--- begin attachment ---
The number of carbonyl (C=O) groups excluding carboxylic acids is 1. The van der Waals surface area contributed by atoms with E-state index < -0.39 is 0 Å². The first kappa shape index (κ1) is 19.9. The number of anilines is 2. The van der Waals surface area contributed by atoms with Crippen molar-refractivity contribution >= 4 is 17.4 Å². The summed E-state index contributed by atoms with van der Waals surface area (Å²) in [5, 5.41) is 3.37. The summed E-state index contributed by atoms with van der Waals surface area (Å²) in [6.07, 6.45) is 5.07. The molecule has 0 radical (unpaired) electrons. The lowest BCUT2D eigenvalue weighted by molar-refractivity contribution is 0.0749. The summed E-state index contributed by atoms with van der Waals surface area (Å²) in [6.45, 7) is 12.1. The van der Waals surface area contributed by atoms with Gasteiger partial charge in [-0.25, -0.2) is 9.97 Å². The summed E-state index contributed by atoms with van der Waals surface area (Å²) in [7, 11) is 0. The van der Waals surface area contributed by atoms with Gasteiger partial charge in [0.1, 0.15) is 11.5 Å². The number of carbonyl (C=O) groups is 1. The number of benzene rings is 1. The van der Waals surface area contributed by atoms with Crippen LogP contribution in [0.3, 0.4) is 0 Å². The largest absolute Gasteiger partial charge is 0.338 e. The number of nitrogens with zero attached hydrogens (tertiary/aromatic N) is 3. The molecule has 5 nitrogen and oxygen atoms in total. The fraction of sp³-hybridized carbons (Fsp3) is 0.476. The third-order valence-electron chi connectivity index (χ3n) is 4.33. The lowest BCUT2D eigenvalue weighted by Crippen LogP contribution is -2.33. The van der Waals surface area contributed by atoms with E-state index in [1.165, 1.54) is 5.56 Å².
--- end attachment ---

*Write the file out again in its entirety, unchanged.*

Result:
The number of carbonyl (C=O) groups excluding carboxylic acids is 1. The van der Waals surface area contributed by atoms with E-state index < -0.39 is 0 Å². The first kappa shape index (κ1) is 19.9. The number of anilines is 2. The van der Waals surface area contributed by atoms with Crippen molar-refractivity contribution >= 4 is 17.4 Å². The summed E-state index contributed by atoms with van der Waals surface area (Å²) in [5, 5.41) is 3.37. The summed E-state index contributed by atoms with van der Waals surface area (Å²) in [6.07, 6.45) is 5.07. The molecule has 0 radical (unpaired) electrons. The lowest BCUT2D eigenvalue weighted by molar-refractivity contribution is 0.0749. The summed E-state index contributed by atoms with van der Waals surface area (Å²) in [6.45, 7) is 12.1. The van der Waals surface area contributed by atoms with Gasteiger partial charge in [-0.25, -0.2) is 9.97 Å². The summed E-state index contributed by atoms with van der Waals surface area (Å²) in [7, 11) is 0. The van der Waals surface area contributed by atoms with Gasteiger partial charge in [0.1, 0.15) is 11.5 Å². The number of carbonyl (C=O) groups is 1. The number of benzene rings is 1. The van der Waals surface area contributed by atoms with Crippen LogP contribution in [0.3, 0.4) is 0 Å². The largest absolute Gasteiger partial charge is 0.338 e. The number of nitrogens with zero attached hydrogens (tertiary/aromatic N) is 3. The molecule has 5 nitrogen and oxygen atoms in total. The fraction of sp³-hybridized carbons (Fsp3) is 0.476. The third-order valence-electron chi connectivity index (χ3n) is 4.33. The lowest BCUT2D eigenvalue weighted by Crippen LogP contribution is -2.33. The van der Waals surface area contributed by atoms with E-state index in [1.165, 1.54) is 5.56 Å².